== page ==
Design Reserach
Designing mobility for future generations
Client: Drive Sweden
Client: Drive Sweden
Role: UX Researcher
Year: 2019-2021
The project
There are problems related to the way we move, and a change is needed. However, the conversation keeps its attention around those already indoctrinated in the outdated culture. Attempts have been made, but new ways of inviting younger crowds to the table is still sought after. In a Drive Sweden-funded project named A Human Approach II, I designed and executed the Speculative Gaming Probe - a tool supported by simulation acting as a digital environment for the speculative mind.
Companies and research focus primarily on main segment customers and ”established” car users, which creates an echo chamber of needs and values that may not be fitting for coming generations, future business models or our planet’s sustainability. However, young people on the verge of adulthood are hard to reach. Hence, there is a need for designers to meet and include in new ways.
In this project, the team designed a Speculative Gaming Probe (SGP) in the form of a simulator that could act as a tool for people that aided their visual expression and verbal communication when presenting their mobility needs and values.
The SGP was then used by the research team and contributed to further knowledge about design and use of probes in design processes, and could also be used as research insights for a more design-oriented project (see O’mama mobility found in my online portfolio).
Main obstacle
The obstacle that enquired most in my growth as a designer was the enabling of letting people learn over time without interfering with their core values and needs. This required me to be aware of, and switch between, being a guide in questions related to simulator mechanics without enforcing my own thoughts on how people communicate. A practical tip for fellow design colleagues when presenting a new tool or method for users is to make room for this process that evolves over time. This means planning actual sessions before introducing what you want from a project perspective.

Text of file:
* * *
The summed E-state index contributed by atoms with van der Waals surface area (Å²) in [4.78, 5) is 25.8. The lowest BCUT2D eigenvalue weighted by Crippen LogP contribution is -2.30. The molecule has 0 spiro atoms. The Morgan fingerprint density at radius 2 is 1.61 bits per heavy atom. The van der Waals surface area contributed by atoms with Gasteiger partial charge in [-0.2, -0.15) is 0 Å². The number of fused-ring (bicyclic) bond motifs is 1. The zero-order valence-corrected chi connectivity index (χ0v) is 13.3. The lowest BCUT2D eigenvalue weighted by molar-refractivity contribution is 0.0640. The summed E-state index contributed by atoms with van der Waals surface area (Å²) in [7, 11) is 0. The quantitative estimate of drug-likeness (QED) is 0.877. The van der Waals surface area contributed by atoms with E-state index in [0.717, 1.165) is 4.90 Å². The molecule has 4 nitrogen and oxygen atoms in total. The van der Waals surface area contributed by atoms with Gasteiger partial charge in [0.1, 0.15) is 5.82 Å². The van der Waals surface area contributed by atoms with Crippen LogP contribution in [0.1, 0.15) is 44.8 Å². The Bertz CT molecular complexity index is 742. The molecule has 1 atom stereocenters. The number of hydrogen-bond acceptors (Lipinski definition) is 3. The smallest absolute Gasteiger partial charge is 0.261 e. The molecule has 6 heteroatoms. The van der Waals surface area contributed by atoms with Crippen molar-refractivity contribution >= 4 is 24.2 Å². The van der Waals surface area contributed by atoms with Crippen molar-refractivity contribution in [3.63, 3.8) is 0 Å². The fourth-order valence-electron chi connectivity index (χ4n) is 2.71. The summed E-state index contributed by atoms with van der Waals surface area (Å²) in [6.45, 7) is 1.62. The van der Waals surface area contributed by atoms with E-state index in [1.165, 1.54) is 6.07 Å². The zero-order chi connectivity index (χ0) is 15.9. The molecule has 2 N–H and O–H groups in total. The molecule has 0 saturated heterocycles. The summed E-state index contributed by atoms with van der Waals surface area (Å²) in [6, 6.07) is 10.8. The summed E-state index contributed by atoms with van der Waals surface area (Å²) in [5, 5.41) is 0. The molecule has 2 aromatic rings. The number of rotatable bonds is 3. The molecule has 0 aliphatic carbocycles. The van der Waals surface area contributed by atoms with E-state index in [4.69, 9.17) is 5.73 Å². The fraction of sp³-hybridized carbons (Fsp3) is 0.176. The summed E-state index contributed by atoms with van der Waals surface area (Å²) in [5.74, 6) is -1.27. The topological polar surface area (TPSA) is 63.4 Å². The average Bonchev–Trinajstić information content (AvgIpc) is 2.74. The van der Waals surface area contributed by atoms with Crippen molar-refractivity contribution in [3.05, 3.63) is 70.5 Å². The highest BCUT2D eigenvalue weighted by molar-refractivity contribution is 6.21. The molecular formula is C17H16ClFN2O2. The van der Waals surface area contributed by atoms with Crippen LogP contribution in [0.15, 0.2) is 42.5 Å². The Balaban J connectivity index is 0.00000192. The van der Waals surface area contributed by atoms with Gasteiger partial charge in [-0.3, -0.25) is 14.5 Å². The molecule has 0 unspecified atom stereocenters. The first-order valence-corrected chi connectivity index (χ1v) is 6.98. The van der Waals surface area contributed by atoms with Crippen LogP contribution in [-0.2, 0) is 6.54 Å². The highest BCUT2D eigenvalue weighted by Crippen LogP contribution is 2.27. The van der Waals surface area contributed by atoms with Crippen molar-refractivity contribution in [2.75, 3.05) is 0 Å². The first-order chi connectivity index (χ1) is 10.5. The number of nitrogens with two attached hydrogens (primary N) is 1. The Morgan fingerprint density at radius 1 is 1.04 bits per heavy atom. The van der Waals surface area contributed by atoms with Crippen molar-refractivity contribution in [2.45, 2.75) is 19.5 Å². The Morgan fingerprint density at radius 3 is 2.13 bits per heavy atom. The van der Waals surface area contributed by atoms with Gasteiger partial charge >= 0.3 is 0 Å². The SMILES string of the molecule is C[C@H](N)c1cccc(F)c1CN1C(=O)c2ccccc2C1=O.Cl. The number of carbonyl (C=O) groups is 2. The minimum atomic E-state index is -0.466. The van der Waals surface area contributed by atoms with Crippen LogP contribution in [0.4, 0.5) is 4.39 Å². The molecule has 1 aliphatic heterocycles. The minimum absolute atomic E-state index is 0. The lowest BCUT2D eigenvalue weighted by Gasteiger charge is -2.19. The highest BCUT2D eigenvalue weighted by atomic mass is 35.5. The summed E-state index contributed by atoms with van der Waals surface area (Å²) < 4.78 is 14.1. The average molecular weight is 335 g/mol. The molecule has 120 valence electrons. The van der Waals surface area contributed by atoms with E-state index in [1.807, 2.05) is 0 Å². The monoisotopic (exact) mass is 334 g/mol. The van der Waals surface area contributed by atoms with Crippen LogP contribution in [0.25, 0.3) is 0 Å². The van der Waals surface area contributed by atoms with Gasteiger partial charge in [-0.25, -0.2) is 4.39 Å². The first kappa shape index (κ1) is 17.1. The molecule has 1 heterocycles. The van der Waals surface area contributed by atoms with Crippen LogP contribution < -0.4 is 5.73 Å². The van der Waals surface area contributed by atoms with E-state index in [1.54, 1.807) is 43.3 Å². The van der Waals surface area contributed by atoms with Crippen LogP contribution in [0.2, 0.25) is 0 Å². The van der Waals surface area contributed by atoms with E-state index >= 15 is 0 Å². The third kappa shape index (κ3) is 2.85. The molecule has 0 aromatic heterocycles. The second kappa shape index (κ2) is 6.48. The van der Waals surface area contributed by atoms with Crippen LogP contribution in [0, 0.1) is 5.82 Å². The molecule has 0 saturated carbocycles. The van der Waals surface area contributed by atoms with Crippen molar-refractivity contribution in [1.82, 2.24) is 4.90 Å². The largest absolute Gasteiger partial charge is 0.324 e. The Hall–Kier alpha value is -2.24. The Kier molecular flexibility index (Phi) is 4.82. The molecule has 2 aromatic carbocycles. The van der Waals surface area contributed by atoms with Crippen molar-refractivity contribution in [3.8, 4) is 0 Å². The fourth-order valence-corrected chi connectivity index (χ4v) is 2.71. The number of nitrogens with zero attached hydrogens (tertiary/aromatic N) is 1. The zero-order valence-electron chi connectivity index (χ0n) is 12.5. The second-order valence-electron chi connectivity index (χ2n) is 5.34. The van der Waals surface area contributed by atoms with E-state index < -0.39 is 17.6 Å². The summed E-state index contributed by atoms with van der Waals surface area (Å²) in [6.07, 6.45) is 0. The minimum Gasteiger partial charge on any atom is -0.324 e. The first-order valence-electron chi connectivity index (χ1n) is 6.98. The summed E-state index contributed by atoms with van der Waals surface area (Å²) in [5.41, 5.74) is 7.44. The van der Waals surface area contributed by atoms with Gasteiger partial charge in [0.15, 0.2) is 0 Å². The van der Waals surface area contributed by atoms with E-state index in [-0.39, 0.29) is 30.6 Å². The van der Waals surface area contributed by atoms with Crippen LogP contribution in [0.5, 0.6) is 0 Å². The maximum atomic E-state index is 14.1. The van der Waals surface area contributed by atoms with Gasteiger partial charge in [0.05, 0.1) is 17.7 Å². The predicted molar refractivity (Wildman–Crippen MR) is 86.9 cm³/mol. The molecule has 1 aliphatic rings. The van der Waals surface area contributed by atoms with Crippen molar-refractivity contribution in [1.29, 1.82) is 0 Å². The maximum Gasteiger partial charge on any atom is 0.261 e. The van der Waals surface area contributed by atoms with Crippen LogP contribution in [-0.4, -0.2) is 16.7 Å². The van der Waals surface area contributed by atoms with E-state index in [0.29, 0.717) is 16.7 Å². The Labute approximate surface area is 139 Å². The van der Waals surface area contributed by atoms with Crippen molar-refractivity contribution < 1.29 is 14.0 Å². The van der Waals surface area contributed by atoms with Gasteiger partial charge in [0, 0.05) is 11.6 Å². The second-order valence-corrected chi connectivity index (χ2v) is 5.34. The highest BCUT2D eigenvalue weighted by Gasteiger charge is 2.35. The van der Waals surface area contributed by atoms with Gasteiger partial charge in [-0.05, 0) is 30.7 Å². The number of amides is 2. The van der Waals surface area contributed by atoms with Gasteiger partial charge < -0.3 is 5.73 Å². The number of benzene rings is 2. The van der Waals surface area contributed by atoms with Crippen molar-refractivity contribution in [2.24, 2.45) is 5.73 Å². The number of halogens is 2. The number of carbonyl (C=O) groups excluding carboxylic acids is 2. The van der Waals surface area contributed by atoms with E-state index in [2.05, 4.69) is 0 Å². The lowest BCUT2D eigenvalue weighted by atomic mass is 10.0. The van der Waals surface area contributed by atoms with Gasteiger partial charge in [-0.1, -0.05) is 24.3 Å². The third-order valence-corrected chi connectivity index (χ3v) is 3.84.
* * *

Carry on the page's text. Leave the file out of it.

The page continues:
Creating a creative platform for the speculative mind

When designing for the future, we tend to miss out on details if we solely rely on visualising through verbal communication. To tackle this problem, I gave participants the possibility to use a modded version of a simulator by the name Cities: Skylines. The simulator was used as a way to concretise participants' visions and assist them in communicating what they thought was needed from a mobility perspective in a future city.

Virtual walkthroughs

The tool did not only visualise the visions, it also added the possibility for participants to show their city as guides in what I called "virtual walkthroughs". In this session, I could ask questions related to the project goal while participants could exemplify and use their constructions as visual queues with points of interest.

Users' perspective

Participants expressed a description of experiencing the SGP as an empowerment of privileges where they gained control over an alternative reality. But before this feeling of empowerment was experienced, participants had to learn the probe object in order to unleash their full power of constructing, demolishing, and re-building by learning the meta and macro levels of functions and mechanics within the game.